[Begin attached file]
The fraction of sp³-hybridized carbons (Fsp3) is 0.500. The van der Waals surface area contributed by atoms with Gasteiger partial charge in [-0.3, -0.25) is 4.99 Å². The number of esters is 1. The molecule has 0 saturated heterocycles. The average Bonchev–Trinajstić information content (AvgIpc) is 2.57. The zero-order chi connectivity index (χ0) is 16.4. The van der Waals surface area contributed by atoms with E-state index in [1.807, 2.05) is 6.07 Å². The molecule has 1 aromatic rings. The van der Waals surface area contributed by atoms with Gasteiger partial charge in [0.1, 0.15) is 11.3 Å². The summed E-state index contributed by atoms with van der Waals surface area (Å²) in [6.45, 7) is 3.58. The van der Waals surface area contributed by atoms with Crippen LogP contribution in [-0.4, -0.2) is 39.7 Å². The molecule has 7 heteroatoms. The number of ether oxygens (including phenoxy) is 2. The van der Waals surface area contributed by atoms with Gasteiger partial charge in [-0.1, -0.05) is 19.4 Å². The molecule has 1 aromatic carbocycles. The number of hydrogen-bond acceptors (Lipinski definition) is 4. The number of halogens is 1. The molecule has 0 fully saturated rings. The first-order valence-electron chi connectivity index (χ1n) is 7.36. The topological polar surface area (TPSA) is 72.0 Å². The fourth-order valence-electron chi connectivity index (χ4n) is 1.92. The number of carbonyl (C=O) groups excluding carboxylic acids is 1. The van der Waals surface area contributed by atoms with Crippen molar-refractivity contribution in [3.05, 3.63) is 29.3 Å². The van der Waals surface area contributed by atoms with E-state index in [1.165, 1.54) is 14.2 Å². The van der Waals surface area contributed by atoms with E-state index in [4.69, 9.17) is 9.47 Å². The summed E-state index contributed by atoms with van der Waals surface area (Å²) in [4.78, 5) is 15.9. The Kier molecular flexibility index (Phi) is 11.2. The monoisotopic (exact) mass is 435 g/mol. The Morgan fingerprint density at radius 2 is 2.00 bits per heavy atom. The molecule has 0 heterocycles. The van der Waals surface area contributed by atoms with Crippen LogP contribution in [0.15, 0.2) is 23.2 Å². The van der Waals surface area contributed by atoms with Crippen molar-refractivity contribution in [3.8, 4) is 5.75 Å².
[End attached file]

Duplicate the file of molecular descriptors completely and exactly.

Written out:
The fraction of sp³-hybridized carbons (Fsp3) is 0.500. The van der Waals surface area contributed by atoms with Gasteiger partial charge in [-0.3, -0.25) is 4.99 Å². The number of esters is 1. The molecule has 0 saturated heterocycles. The average Bonchev–Trinajstić information content (AvgIpc) is 2.57. The zero-order chi connectivity index (χ0) is 16.4. The van der Waals surface area contributed by atoms with E-state index in [1.807, 2.05) is 6.07 Å². The molecule has 1 aromatic rings. The van der Waals surface area contributed by atoms with Gasteiger partial charge in [0.1, 0.15) is 11.3 Å². The summed E-state index contributed by atoms with van der Waals surface area (Å²) in [6.45, 7) is 3.58. The van der Waals surface area contributed by atoms with Crippen LogP contribution in [-0.4, -0.2) is 39.7 Å². The molecule has 7 heteroatoms. The number of ether oxygens (including phenoxy) is 2. The van der Waals surface area contributed by atoms with Gasteiger partial charge in [-0.1, -0.05) is 19.4 Å². The molecule has 1 aromatic carbocycles. The number of hydrogen-bond acceptors (Lipinski definition) is 4. The number of halogens is 1. The molecule has 0 fully saturated rings. The first-order valence-electron chi connectivity index (χ1n) is 7.36. The topological polar surface area (TPSA) is 72.0 Å². The fourth-order valence-electron chi connectivity index (χ4n) is 1.92. The number of carbonyl (C=O) groups excluding carboxylic acids is 1. The van der Waals surface area contributed by atoms with Crippen molar-refractivity contribution in [3.05, 3.63) is 29.3 Å². The van der Waals surface area contributed by atoms with E-state index in [1.165, 1.54) is 14.2 Å². The van der Waals surface area contributed by atoms with E-state index in [4.69, 9.17) is 9.47 Å². The summed E-state index contributed by atoms with van der Waals surface area (Å²) in [4.78, 5) is 15.9. The Kier molecular flexibility index (Phi) is 11.2. The monoisotopic (exact) mass is 435 g/mol. The Morgan fingerprint density at radius 2 is 2.00 bits per heavy atom. The molecule has 0 heterocycles. The van der Waals surface area contributed by atoms with Crippen LogP contribution in [0.15, 0.2) is 23.2 Å². The van der Waals surface area contributed by atoms with Crippen molar-refractivity contribution in [3.8, 4) is 5.75 Å².